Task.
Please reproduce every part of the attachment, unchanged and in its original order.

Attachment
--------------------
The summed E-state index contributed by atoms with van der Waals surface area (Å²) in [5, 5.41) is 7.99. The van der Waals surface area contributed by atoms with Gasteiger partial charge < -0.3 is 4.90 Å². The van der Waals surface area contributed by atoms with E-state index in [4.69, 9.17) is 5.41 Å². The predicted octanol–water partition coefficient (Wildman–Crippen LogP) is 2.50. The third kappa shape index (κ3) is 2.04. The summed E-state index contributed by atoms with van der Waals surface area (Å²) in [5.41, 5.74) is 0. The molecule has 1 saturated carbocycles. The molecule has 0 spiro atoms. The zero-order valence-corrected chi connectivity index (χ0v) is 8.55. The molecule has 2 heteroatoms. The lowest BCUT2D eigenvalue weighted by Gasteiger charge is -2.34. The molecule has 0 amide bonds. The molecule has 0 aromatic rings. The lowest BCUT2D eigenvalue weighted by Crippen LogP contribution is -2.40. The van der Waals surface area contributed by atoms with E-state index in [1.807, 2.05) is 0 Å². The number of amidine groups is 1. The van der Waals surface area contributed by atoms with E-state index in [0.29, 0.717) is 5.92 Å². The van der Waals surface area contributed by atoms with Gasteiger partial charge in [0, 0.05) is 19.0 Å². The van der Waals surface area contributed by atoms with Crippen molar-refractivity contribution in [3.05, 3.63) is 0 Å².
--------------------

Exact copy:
The summed E-state index contributed by atoms with van der Waals surface area (Å²) in [5, 5.41) is 7.99. The van der Waals surface area contributed by atoms with Gasteiger partial charge < -0.3 is 4.90 Å². The van der Waals surface area contributed by atoms with E-state index in [4.69, 9.17) is 5.41 Å². The predicted octanol–water partition coefficient (Wildman–Crippen LogP) is 2.50. The third kappa shape index (κ3) is 2.04. The summed E-state index contributed by atoms with van der Waals surface area (Å²) in [5.41, 5.74) is 0. The molecule has 1 saturated carbocycles. The molecule has 0 spiro atoms. The zero-order valence-corrected chi connectivity index (χ0v) is 8.55. The molecule has 2 heteroatoms. The lowest BCUT2D eigenvalue weighted by Gasteiger charge is -2.34. The molecule has 0 amide bonds. The molecule has 0 aromatic rings. The lowest BCUT2D eigenvalue weighted by Crippen LogP contribution is -2.40. The van der Waals surface area contributed by atoms with E-state index in [1.807, 2.05) is 0 Å². The number of amidine groups is 1. The van der Waals surface area contributed by atoms with E-state index in [0.29, 0.717) is 5.92 Å². The van der Waals surface area contributed by atoms with Gasteiger partial charge in [0, 0.05) is 19.0 Å². The van der Waals surface area contributed by atoms with Crippen molar-refractivity contribution in [3.05, 3.63) is 0 Å².